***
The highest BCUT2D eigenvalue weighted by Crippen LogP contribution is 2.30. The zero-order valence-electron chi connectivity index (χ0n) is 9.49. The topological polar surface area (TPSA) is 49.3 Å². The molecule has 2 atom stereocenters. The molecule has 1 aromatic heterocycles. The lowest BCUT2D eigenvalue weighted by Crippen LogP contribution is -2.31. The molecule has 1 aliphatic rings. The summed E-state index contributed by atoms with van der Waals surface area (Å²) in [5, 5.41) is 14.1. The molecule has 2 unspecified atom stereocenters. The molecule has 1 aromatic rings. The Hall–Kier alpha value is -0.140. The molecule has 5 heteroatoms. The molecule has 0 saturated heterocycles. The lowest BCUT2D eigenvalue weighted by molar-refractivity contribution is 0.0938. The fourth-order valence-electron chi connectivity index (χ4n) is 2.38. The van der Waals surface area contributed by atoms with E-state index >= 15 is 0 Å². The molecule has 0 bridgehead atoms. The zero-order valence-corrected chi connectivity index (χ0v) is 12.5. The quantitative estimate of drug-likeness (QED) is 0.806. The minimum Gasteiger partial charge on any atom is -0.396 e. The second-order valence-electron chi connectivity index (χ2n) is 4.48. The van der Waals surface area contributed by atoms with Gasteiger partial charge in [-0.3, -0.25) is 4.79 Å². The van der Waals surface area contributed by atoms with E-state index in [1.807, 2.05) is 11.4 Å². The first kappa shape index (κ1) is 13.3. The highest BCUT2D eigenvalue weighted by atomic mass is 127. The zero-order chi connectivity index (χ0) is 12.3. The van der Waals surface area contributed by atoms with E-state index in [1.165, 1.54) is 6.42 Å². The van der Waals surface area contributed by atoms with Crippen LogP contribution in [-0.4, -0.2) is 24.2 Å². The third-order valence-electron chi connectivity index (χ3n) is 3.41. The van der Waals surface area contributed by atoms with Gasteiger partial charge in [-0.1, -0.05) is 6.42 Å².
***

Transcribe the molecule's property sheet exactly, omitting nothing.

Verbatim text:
The highest BCUT2D eigenvalue weighted by Crippen LogP contribution is 2.30. The zero-order valence-electron chi connectivity index (χ0n) is 9.49. The topological polar surface area (TPSA) is 49.3 Å². The molecule has 2 atom stereocenters. The molecule has 1 aromatic heterocycles. The lowest BCUT2D eigenvalue weighted by Crippen LogP contribution is -2.31. The molecule has 1 aliphatic rings. The summed E-state index contributed by atoms with van der Waals surface area (Å²) in [5, 5.41) is 14.1. The molecule has 2 unspecified atom stereocenters. The molecule has 1 aromatic rings. The Hall–Kier alpha value is -0.140. The molecule has 5 heteroatoms. The molecule has 0 saturated heterocycles. The lowest BCUT2D eigenvalue weighted by molar-refractivity contribution is 0.0938. The fourth-order valence-electron chi connectivity index (χ4n) is 2.38. The van der Waals surface area contributed by atoms with E-state index >= 15 is 0 Å². The molecule has 0 bridgehead atoms. The zero-order valence-corrected chi connectivity index (χ0v) is 12.5. The quantitative estimate of drug-likeness (QED) is 0.806. The minimum Gasteiger partial charge on any atom is -0.396 e. The second-order valence-electron chi connectivity index (χ2n) is 4.48. The van der Waals surface area contributed by atoms with Gasteiger partial charge in [-0.3, -0.25) is 4.79 Å². The van der Waals surface area contributed by atoms with E-state index in [1.807, 2.05) is 11.4 Å². The first kappa shape index (κ1) is 13.3. The highest BCUT2D eigenvalue weighted by atomic mass is 127. The zero-order chi connectivity index (χ0) is 12.3. The van der Waals surface area contributed by atoms with E-state index in [1.165, 1.54) is 6.42 Å². The van der Waals surface area contributed by atoms with Crippen LogP contribution in [-0.4, -0.2) is 24.2 Å². The third-order valence-electron chi connectivity index (χ3n) is 3.41. The van der Waals surface area contributed by atoms with Gasteiger partial charge in [-0.1, -0.05) is 6.42 Å².